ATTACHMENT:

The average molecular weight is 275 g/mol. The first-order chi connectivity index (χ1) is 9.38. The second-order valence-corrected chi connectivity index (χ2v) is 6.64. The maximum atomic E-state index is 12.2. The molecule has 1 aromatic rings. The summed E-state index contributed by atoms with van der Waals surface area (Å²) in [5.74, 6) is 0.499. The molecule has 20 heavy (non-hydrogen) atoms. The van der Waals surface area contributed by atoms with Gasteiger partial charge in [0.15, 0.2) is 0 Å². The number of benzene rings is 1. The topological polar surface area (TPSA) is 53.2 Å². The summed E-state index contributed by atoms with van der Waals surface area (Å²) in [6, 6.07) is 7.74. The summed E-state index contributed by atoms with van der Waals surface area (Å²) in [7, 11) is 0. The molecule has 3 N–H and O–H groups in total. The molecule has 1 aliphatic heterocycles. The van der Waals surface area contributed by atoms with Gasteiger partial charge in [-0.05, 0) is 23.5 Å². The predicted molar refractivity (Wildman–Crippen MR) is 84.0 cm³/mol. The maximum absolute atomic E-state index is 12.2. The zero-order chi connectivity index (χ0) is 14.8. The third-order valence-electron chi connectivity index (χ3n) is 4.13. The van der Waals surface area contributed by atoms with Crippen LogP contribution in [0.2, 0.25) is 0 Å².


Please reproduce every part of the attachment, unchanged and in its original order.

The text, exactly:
The average molecular weight is 275 g/mol. The first-order chi connectivity index (χ1) is 9.38. The second-order valence-corrected chi connectivity index (χ2v) is 6.64. The maximum atomic E-state index is 12.2. The molecule has 1 aromatic rings. The summed E-state index contributed by atoms with van der Waals surface area (Å²) in [5.74, 6) is 0.499. The molecule has 20 heavy (non-hydrogen) atoms. The van der Waals surface area contributed by atoms with Gasteiger partial charge in [0.15, 0.2) is 0 Å². The number of benzene rings is 1. The topological polar surface area (TPSA) is 53.2 Å². The summed E-state index contributed by atoms with van der Waals surface area (Å²) in [6, 6.07) is 7.74. The summed E-state index contributed by atoms with van der Waals surface area (Å²) in [7, 11) is 0. The molecule has 3 N–H and O–H groups in total. The molecule has 1 aliphatic heterocycles. The van der Waals surface area contributed by atoms with Gasteiger partial charge in [-0.05, 0) is 23.5 Å². The predicted molar refractivity (Wildman–Crippen MR) is 84.0 cm³/mol. The maximum absolute atomic E-state index is 12.2. The zero-order chi connectivity index (χ0) is 14.8. The third-order valence-electron chi connectivity index (χ3n) is 4.13. The van der Waals surface area contributed by atoms with Crippen LogP contribution in [0.2, 0.25) is 0 Å².